|Chapter X - 36||Home | Index | Previous | Next|
"He decides what this person should say or that person should do and He prompts in them the appropriate words and deeds. And, the consequence of the Karma performed and inherited by each individual from previous lives also adds its quota to this destiny. The Yadavas who are our own kith and kin were spiritual personages, full of devotion to God as you all know well. Perhaps, some day, some sage had cast a curse on them; or else some day some dire sin was committed by them... For, how else can we explain this sudden upset in their history, this unexpected tragedy?"
"They performed a magnificent sacrifice (Yajna) at Prabhasakshethra; for seven full days, the Yajna was celebrated in unprecedented pomp and style; the valedictory offering in the sacred fire was poured in true Vedic grandeur in the presence of Lord Krishna Himself; the participants and priests performed later the ceremonial bath in holy waters; the Brahmins then received their share of the Yajna offering and distributed it to the Yadavas also; everything went off in an atmosphere of perfect calm, contentment, and joy."
"Towards noon, Brahmins were served with food; afterwards, the Yadavas seated themselves in long lines to partake of the feast. During the feast, as ill-luck would have it, some of the Yadavas filled themselves with drink and lost self-control so much that they mistook their own kinsmen for foes. They started quarrels which raged into a fight of severe fierceness. It must have been in the plan of God, for however unruly and vile a man might be, he would not slaughter with his own hands his own children and his parents. O, the horror of it! In the general melee that ensued, son killed father, father killed son, brother slew brother, son-in-law killed father-in-law, father-in-law killed son-in-law, in one insane orgy of blind hate, until there was no one alive!" Arjuna could not speak further; he leant against the wall; he held his head, bursting with pain and grief, between his pressing palms.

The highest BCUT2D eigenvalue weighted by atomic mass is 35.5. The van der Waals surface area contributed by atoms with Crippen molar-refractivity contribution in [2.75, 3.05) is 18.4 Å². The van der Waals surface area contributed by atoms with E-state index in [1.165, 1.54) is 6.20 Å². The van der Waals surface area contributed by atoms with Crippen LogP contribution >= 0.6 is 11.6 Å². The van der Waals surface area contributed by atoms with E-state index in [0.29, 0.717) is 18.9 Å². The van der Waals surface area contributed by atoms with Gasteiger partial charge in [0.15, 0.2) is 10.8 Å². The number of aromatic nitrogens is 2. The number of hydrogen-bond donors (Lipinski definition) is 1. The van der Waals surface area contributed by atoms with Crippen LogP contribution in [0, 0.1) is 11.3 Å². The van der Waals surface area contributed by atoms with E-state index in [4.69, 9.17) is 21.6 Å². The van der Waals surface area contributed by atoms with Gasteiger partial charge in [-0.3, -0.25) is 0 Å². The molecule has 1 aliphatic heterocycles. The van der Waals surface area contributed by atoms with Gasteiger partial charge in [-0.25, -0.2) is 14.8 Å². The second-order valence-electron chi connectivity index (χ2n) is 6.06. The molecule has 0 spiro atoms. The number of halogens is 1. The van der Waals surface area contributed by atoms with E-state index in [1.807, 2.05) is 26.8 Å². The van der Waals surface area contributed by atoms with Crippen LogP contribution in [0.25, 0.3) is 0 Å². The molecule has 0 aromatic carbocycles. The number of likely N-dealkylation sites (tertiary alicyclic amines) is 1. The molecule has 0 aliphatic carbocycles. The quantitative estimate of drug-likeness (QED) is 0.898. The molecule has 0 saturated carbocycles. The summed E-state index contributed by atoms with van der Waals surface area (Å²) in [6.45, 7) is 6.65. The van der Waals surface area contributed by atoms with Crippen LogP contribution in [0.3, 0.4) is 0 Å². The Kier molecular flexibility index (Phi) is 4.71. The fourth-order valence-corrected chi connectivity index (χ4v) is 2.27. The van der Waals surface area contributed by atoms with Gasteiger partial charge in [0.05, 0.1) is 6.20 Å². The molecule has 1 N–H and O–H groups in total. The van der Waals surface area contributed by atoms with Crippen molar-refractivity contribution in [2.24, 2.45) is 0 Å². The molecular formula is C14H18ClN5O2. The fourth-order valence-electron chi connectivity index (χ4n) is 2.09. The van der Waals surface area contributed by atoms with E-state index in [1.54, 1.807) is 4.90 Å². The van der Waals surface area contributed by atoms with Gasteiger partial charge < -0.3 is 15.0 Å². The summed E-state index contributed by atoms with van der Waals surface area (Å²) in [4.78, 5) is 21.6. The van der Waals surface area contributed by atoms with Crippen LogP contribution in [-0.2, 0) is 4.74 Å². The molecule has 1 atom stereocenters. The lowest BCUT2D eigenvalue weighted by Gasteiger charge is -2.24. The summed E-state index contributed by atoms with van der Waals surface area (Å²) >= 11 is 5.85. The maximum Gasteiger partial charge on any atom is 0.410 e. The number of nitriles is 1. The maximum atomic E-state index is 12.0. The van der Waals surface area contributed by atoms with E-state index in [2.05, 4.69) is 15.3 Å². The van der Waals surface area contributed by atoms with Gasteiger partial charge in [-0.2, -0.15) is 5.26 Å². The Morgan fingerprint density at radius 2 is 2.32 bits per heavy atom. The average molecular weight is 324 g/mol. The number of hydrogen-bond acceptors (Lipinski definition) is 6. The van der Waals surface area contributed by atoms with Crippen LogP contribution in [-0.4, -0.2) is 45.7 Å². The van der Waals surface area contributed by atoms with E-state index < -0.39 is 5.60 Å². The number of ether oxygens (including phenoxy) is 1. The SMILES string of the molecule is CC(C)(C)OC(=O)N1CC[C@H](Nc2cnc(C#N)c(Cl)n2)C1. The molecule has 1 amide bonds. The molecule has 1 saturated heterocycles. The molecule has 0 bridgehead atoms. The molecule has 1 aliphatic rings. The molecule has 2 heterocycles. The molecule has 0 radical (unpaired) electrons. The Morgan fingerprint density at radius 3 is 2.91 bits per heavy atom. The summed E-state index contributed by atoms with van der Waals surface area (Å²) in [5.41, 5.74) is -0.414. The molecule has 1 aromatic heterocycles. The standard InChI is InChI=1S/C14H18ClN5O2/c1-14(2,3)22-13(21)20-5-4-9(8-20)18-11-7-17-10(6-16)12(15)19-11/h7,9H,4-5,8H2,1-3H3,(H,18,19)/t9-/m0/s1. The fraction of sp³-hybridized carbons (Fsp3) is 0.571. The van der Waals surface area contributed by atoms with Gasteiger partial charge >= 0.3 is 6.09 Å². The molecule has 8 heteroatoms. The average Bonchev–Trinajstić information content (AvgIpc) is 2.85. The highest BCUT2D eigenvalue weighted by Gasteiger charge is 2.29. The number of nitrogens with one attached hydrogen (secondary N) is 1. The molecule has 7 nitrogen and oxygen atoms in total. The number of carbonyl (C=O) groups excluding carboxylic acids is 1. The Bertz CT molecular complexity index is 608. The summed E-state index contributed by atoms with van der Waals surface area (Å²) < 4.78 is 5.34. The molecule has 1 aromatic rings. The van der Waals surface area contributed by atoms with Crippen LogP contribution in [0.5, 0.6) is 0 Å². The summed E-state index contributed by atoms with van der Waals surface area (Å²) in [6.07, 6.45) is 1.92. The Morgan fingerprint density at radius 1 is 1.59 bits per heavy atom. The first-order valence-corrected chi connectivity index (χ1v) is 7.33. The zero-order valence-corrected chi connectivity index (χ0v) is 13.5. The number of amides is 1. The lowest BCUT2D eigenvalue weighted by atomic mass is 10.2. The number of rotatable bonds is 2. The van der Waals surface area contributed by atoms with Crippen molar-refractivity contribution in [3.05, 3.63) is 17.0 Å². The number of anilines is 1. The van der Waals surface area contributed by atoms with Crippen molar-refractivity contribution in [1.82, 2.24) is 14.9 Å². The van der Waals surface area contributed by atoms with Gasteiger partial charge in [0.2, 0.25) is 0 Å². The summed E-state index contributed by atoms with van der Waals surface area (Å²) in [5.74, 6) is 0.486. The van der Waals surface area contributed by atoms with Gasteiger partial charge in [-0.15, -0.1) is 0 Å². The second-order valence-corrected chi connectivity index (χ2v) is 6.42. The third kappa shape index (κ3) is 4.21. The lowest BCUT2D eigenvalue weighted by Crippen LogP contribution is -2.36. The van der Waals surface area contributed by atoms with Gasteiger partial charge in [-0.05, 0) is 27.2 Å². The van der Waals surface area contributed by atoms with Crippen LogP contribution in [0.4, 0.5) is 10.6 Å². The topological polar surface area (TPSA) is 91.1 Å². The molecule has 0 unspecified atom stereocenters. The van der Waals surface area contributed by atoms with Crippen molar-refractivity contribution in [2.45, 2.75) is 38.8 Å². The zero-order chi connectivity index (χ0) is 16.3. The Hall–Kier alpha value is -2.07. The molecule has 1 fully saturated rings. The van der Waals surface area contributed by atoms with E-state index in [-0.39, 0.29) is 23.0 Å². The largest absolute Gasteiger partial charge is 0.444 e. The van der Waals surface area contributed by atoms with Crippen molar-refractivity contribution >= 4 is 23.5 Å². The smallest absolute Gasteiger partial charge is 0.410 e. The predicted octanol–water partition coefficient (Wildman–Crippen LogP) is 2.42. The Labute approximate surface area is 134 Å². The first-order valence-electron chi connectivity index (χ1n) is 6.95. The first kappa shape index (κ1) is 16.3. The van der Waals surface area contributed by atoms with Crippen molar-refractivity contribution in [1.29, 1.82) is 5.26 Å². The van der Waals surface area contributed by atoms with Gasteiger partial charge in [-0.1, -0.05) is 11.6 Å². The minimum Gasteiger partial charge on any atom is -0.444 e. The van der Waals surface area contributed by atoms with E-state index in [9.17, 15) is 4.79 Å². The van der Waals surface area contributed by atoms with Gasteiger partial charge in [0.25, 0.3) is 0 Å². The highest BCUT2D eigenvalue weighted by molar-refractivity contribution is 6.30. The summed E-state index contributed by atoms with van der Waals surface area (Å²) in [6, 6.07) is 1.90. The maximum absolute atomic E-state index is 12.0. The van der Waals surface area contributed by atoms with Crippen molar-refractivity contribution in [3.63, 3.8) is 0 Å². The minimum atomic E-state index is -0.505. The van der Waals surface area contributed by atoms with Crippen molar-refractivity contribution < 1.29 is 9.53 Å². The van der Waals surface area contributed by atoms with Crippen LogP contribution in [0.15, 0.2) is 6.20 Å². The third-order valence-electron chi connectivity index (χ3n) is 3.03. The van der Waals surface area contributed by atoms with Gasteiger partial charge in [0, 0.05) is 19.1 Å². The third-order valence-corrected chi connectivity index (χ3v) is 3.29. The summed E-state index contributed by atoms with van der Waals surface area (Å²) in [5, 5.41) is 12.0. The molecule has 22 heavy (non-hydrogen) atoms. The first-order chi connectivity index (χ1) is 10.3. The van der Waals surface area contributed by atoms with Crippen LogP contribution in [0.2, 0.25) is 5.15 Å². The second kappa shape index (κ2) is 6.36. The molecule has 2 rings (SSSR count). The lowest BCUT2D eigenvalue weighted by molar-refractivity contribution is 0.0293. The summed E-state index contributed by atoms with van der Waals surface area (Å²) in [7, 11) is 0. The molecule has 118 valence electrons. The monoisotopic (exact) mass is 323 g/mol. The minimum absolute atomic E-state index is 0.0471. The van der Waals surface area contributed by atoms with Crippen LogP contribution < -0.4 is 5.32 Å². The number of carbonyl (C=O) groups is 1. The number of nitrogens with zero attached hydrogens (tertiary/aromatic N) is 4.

Dharmaraja heard this account with anguish and amazement. He placed his hands on Arjuna's back, and said: "What is this that you are saying? It is an unbelievable story. Since your tongue will never speak untruth I am forced to put faith in its correctness; or, else, how can we ever imagine such a sudden transformation of character and such a lightning massacre? I have never seen or heard anywhere else such intensity of mutual friendship as marked the Yadava clan. Besides they do not deviate in the least from the path marked out for them by Krishna. They will not deflect from it on the most frantically furious occasions. That such people should, in the very presence of Krishna, regardless of all canons of good behaviour, beat one another to death is strange indeed; such a turn of events comes only when the end of the world is near."
"Well, Arjuna! Could not Krishna stop the fight and advise them to desist? Did He attempt to bring about some compromise between the factions and send them back to their places? Krishna is the greatest adept in the arts of war and peace, is it not? That He did not try to stop this tragedy makes me wonder more at this awful tale of destruction."